Everyone knows Dexys Midnight Runners for their 1982 hit “Come On Eileen,” but the entire album the song comes from—Too-Rye-Ay—is a cult favorite among devotees. To me, the album sounds like ten attempts to write “Come On Eileen,” with only the last being successful. From the evidence at the 7th Street Entry on Wednesday night, the Hidden Cameras have a “Come On Eileen” in them. Song after song seemed poised to erupt into irresistibility.
The eruption never quite happened, and whether the musical blueballing was the fault of the songs, the band, or the crowd became something of a matter of contention toward the set’s close, with frontman Joel Gibb growling, “Are you going to fall asleep while we play our encore? Come on! It’s not a school night.”
Well, actually, it was—which is not to say that should have stopped anyone from partying, but surely many members of the decent-sized crowd had been up early for work yesterday morning and would have to be up again today, so there might have been a more gracious way to handle any seeming lethargy. It was nearly 1 a.m. by that point, and people were indeed sagging, having failed to rise up to their collective aspiration, voiced earlier, to compete with the band’s San Francisco audience for enthusiasm. “You don’t understand,” said Gibb. “San Francisco is crazy.”
I believe it. I first became acquainted with Hidden Cameras when Last.fm recommended the group to me on the basis of my affinity for all the various musical projects of Stephin Merritt. Gibb has described Hidden Cameras’ sound as “gay church folk music;” in addition to the gayness, Gibb and Merritt sharre a taste for the eclectic, the theatrical, and the tuneful. Though Gibb doesn’t have Merritt’s musical genius (few do), he actually enjoys performing live—unlike the famously reclusive Merritt—and Gibb’s merry band put on a great show. I can only imagine the reception they meet in San Francisco, or New York, or their home town of Toronto. Daily Planet writer Sheila Regan, with whom I attended the show, called out asking Gibb what we needed to do to compete with the San Francisco audience, and he pointed to a woman in the front row. “Start by dancing with her. Go ahead, she’s hot!”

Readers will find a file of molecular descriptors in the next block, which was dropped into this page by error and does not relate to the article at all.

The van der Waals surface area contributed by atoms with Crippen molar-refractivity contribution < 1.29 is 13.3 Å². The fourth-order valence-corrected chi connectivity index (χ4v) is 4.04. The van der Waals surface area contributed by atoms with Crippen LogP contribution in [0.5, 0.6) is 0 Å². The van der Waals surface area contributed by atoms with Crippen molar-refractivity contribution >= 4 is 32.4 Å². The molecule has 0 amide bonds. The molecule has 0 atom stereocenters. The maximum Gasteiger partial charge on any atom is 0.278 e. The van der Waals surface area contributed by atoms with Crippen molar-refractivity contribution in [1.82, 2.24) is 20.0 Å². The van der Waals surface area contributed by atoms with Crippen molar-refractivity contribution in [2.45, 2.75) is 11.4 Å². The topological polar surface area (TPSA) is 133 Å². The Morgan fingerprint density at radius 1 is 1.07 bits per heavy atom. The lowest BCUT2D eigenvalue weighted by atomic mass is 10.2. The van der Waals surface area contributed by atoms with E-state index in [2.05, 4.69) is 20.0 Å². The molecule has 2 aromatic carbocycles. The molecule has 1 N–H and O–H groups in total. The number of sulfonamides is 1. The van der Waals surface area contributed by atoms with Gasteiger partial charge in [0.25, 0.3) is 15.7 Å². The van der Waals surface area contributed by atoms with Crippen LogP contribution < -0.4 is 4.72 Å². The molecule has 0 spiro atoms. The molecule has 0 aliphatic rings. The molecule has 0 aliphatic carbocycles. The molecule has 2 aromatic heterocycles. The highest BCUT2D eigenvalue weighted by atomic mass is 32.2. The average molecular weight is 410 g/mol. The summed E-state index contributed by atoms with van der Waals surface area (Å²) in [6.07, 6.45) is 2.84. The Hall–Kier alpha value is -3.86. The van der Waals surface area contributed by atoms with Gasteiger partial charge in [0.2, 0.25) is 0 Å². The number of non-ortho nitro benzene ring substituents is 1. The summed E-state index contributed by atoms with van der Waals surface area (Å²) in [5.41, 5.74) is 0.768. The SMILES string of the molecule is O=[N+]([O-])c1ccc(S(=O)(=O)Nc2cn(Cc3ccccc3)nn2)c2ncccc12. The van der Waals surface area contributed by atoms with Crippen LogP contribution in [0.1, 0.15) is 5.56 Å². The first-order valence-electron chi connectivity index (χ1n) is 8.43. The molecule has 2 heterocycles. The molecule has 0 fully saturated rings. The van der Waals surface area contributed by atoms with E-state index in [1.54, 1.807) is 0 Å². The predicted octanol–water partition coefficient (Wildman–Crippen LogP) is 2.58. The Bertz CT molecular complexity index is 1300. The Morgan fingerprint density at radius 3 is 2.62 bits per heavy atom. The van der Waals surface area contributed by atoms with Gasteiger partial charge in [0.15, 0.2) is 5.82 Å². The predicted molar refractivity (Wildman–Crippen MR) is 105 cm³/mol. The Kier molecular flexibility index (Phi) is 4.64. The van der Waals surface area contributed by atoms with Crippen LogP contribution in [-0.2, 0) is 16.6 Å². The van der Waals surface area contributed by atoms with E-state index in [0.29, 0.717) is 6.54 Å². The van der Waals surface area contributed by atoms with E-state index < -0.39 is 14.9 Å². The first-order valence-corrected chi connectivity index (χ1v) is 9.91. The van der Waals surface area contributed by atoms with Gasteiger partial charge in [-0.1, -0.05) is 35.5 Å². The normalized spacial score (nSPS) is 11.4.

Dana Snell, drummer for opening band Gentleman Reg, turned to Sheila and said, smiling, “Don’t do anything he says.”
Hidden Cameras played many songs from their new record Origin:Orphan, and though I like the album, the live show convinced me that the band needs a new producer. On record, the songs sound dark, gothic, and unapproachable; last night on stage, they burst into life. Gibb’s theatricality helped to make the show memorable: the band took the stage in hoods, chanting. Later, members of Gentleman Reg appeared to wave flags, lead the audience in a choreographed dance, and hop around like pogo sticks. If our energy was flagging by the close of the set, it was in part because the band had plumb worn us out.
Gentleman Reg were a pleasant surprise: another band whose recordings fail to capture the richness of their live sound. Singer/songwriter/guitarist Reg Vermue performed with precision and passion, his songs enhanced rather than muddied by the band’s arrangements. I particularly enjoyed Snell’s playing: like Ringo, she’s powerful without being showy. There would certainly be enough show to go around by the time the evening ended.
Even when Gibb got a little testy, his many admirers were unfazed. For the last number, Gibb pulled a particularly enthusiastic fan up on stage to play tambourine. “Fuck all the rest of you,” he said.
The response came from a man standing a few rows back: “In what order?”